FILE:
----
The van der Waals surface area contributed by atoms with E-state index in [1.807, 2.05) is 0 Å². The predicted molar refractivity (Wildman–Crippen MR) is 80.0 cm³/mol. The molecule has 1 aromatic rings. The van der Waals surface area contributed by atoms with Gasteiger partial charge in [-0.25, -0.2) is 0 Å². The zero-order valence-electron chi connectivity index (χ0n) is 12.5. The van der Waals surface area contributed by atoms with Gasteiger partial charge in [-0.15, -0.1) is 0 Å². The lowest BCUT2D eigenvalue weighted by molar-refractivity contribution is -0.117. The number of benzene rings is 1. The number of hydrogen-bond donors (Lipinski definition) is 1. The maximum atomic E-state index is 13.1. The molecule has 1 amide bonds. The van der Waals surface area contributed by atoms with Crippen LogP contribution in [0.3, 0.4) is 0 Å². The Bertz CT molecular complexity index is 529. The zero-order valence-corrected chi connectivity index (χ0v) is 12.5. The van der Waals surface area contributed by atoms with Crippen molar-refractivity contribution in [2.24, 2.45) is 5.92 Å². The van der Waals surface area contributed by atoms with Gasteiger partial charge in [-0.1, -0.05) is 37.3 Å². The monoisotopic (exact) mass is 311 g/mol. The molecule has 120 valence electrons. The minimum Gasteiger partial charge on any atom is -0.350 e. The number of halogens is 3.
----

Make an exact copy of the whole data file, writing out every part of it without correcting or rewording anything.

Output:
The van der Waals surface area contributed by atoms with E-state index in [1.807, 2.05) is 0 Å². The predicted molar refractivity (Wildman–Crippen MR) is 80.0 cm³/mol. The molecule has 1 aromatic rings. The van der Waals surface area contributed by atoms with Gasteiger partial charge in [-0.25, -0.2) is 0 Å². The zero-order valence-electron chi connectivity index (χ0n) is 12.5. The van der Waals surface area contributed by atoms with Gasteiger partial charge in [-0.15, -0.1) is 0 Å². The lowest BCUT2D eigenvalue weighted by molar-refractivity contribution is -0.117. The number of benzene rings is 1. The number of hydrogen-bond donors (Lipinski definition) is 1. The maximum atomic E-state index is 13.1. The molecule has 1 amide bonds. The van der Waals surface area contributed by atoms with Crippen LogP contribution in [0.3, 0.4) is 0 Å². The Bertz CT molecular complexity index is 529. The zero-order valence-corrected chi connectivity index (χ0v) is 12.5. The van der Waals surface area contributed by atoms with Crippen molar-refractivity contribution in [2.24, 2.45) is 5.92 Å². The van der Waals surface area contributed by atoms with Gasteiger partial charge in [-0.1, -0.05) is 37.3 Å². The monoisotopic (exact) mass is 311 g/mol. The molecule has 120 valence electrons. The minimum Gasteiger partial charge on any atom is -0.350 e. The number of halogens is 3.